“In the second stage we started to lose some track position there and people were side-drafting hard and pulling us back. We got buried in traffic,” Jones explained. “(Mike) Hillman (crew chief) made the right calls and we pitted on two tires and I know sometimes two tires can lose some races, but that got us our track position where we needed to be and got our nose back in clean air.

“Going down the backstretch I saw the fuel pressure off a little there and we decided to come down and make sure nothing was getting destroyed with the motor. Hate it, really wanted to run well with these guys and really enjoyed my five races with KBM (Kyle Busch Motorsports) that we had and hopefully look forward to more in the future with them.”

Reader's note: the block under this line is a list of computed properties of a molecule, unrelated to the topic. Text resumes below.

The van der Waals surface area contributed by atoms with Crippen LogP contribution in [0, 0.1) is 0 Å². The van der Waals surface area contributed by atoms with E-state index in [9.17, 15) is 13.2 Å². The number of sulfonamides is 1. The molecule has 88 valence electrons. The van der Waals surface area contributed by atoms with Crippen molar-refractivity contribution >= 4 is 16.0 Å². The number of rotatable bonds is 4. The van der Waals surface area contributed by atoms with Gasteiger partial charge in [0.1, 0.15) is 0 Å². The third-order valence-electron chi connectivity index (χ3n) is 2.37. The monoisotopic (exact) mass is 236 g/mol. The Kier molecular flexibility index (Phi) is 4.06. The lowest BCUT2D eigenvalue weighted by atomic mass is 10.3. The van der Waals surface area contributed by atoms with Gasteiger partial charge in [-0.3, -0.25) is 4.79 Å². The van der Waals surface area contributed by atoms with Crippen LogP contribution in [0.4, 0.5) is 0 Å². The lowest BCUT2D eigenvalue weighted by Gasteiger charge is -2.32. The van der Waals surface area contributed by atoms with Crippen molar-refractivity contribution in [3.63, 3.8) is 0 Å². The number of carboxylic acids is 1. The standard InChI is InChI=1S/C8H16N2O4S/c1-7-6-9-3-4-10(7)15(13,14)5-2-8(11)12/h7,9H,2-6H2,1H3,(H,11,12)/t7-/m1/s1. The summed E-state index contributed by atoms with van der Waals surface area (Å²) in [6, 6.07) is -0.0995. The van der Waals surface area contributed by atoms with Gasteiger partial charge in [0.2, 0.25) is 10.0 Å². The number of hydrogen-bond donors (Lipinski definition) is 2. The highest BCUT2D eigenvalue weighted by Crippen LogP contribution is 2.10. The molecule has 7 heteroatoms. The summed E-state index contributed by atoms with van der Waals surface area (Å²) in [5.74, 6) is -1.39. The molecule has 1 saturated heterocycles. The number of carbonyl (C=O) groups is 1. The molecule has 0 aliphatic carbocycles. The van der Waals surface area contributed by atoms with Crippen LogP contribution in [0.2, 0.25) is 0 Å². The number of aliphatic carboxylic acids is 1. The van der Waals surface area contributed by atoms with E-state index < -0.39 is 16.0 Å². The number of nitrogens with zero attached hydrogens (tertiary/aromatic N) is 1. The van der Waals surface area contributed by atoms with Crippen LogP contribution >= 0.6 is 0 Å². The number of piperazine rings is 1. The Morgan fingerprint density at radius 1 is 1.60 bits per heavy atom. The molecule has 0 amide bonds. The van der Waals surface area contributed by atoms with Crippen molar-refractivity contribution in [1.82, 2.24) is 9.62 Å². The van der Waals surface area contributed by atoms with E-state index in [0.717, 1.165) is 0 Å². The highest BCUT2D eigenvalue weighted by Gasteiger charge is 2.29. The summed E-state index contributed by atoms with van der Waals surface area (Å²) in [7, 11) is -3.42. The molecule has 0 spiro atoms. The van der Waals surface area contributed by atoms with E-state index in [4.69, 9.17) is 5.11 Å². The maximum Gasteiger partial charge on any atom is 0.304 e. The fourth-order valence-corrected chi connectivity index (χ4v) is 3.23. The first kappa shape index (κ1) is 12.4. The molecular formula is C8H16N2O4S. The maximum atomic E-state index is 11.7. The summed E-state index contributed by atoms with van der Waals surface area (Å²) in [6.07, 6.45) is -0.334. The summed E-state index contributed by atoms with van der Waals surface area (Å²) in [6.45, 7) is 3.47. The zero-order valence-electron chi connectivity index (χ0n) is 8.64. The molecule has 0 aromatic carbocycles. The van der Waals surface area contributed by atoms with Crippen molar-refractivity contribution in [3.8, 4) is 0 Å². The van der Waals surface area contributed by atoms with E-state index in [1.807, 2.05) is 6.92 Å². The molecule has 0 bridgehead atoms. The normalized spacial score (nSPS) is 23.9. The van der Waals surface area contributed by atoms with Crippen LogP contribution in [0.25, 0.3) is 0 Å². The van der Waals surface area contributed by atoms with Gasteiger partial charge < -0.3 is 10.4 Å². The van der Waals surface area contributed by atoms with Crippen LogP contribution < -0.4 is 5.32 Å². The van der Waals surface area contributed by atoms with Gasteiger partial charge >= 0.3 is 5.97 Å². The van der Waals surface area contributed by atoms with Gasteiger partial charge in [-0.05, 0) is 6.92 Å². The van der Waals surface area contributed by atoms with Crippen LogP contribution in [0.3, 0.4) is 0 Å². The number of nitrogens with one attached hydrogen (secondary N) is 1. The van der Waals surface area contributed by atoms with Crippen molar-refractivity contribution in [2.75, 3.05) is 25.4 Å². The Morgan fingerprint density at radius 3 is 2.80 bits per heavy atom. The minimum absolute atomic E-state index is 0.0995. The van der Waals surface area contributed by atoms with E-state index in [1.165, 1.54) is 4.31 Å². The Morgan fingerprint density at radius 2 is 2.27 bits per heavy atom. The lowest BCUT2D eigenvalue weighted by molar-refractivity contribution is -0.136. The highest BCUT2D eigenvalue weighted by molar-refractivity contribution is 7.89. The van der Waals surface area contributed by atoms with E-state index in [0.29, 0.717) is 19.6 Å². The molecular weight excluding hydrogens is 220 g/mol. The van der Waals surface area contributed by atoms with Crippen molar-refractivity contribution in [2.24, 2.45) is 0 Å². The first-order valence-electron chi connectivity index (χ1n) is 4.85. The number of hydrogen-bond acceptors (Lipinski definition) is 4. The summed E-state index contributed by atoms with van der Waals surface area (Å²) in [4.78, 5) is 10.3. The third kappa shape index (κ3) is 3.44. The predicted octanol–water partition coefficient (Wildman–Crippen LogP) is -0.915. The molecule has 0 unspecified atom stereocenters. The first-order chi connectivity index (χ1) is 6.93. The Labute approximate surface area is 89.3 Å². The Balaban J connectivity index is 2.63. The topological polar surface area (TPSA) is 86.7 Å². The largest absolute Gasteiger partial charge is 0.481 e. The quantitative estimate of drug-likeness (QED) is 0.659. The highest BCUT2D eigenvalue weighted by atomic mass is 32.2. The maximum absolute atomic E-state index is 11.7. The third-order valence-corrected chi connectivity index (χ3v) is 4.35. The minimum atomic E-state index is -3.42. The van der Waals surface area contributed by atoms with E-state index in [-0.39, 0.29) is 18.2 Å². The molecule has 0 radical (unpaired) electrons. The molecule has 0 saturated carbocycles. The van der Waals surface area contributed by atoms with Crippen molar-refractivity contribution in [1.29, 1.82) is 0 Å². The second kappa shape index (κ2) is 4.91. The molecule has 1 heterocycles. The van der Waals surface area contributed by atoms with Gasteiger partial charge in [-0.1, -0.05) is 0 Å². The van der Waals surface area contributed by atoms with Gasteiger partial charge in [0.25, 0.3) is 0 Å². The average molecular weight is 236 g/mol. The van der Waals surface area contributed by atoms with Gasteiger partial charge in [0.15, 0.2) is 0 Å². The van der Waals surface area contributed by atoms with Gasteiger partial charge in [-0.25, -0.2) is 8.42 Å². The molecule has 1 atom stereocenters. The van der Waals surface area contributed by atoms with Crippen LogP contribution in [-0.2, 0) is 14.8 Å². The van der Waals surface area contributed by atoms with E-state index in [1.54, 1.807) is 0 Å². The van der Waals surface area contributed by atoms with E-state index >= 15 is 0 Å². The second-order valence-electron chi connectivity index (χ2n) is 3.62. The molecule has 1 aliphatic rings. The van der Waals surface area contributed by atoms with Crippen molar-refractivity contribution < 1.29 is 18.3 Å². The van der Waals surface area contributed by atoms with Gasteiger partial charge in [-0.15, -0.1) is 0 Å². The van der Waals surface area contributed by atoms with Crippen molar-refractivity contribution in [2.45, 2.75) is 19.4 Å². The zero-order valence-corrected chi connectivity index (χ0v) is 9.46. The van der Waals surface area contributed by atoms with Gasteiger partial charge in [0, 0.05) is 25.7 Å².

Bringing up the rear as far the KBM teammates go was Gilliland, who left Canadian Tire Motorsports Park angry, feeling like he had something to prove. After ending the first stage in fourth, a pit road strategy play put him deep in the field toward the end of stage two. He restarted with the lead in the final stage and held the top spot for five laps before dropping back a few positions.

While side-drafting with Stewart Friesen, Gilliland slid up the track and turned himself across the nose of Jesse Little‘s No. 97, which ultimately resulted in terminal damage that ended his night in 27th after completing just 86 laps.

“I was trying to get a little bit of a side draft off the 52 (Stewart Friesen) and I had a really good run on him,” Gilliland said. “I was trying to pull him off of Turn 4 to get some momentum getting into Turn 1 and the 97 (Jesse Little) was just right there at my bumper cover. I just kind of went up and hooked myself into the wall.